instruere...inlustrare...delectare Disputations

Wednesday, September 19, 2007

"Science suffers from an excess of significance"

This article suffers from an excess of quotable lines:
...most published research findings are wrong.

"A new claim about a research finding is more likely to be false than true."

...Dr. Ioannidis and his colleagues analyzed 432 published research claims concerning gender and genes. Upon closer scrutiny, almost none of them held up. Only one was replicated.

"People are messing around with the data to find anything that seems significant...."

"The correction isn't the ultimate truth either."
My take on the field of statistics is that it's an arithmetic discipline for making people feel comfortable. Just think about the term "95% confidence": it's a bait-and-switch trick, which works by giving the result of a convoluted and artificial computation the same name as a vaguely understood emotional or intellectual state favorable for decision-making.

Which isn't to say it's all smoke and mirrors. As a statistician I know likes to say, Las Vegas is filled with monuments to the Central Limit Theorem, and all horse players die broke.

But what Dr. Ioannidis is pointing out in the article is that, too often, scientists conduct experiments in statistical alchemy: they want to turn a set of data into a statistically significant conclusion. They do that by loading the data into a statistical analysis software tool, then monkey around until they get a number less than 0.05 (or, if they're desperate, 0.1) to come out of the function they've been told computes significance.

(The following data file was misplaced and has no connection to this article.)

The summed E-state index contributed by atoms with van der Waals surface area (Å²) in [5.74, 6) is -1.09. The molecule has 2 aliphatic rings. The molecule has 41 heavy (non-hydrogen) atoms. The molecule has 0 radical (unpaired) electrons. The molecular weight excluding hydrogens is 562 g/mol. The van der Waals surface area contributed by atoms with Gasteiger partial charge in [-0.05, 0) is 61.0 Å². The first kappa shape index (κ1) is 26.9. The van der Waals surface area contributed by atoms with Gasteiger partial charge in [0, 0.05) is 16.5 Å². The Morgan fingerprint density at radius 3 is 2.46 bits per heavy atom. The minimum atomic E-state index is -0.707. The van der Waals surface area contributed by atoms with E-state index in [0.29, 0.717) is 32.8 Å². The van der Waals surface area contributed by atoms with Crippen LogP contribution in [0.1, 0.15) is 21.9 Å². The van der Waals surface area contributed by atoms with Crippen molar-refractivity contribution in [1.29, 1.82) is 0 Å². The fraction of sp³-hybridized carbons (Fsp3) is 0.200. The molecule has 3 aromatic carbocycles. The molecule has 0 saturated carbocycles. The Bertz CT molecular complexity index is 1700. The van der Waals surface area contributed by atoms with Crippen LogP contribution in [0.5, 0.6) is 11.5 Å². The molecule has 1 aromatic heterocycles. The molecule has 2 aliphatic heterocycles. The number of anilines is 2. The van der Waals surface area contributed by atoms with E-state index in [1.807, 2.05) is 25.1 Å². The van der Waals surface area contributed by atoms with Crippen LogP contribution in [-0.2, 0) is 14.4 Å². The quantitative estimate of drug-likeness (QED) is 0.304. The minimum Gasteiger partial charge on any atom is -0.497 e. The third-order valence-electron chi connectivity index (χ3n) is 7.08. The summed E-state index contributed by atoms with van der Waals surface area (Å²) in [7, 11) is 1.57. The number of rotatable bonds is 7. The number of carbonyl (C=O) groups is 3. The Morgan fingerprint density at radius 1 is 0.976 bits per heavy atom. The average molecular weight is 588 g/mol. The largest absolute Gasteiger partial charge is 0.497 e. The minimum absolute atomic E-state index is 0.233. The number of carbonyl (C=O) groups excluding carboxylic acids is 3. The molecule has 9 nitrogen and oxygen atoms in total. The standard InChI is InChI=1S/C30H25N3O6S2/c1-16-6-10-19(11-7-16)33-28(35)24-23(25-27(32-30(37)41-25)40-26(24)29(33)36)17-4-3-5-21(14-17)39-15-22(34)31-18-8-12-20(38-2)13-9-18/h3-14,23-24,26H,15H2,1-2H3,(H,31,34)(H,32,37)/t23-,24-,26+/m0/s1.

And guess what? Given enough time and experience with the analysis software, it's usually possible, one way or another, to get a score under 0.05.

What does the score actually mean? Well, it means something, probably, but to know just what you have to carefully work through every step taken to obtain it. And statistics is known for counter- and contra-intuitive reasoning, so if you're not an expert in statistics (NOTE: 6 semester hours of undergrad statistics doesn't make you an expert, nor does unlimited hours using statistical analysis software), you shouldn't be too confident your confidence interval tells you what you tell yourself it tells you.

But we're all taught the Scientific Method, which in its simplest form is:
  1. Make a hypothesis.
  2. Test the hypothesis.
  3. Reject the hypothesis if it fails the test.
Rejecting a hypothesis you thought up all by your own self is hard enough when the data proves it's false. Rejecting it when the data doesn't prove anything at all is near impossible, almost as difficult as getting more money after admitting you didn't learn much from the money you've already spent.

I'm not knocking science, or even statistics (which, considered as an applied discipline, is full of deucedly clever (and undeniably useful) stuff). But we have to understand things as they are, not as they are idealized to be, and that includes understanding that the majority of scientists are lousy statisticians.

(Link via Eve Tushnet.)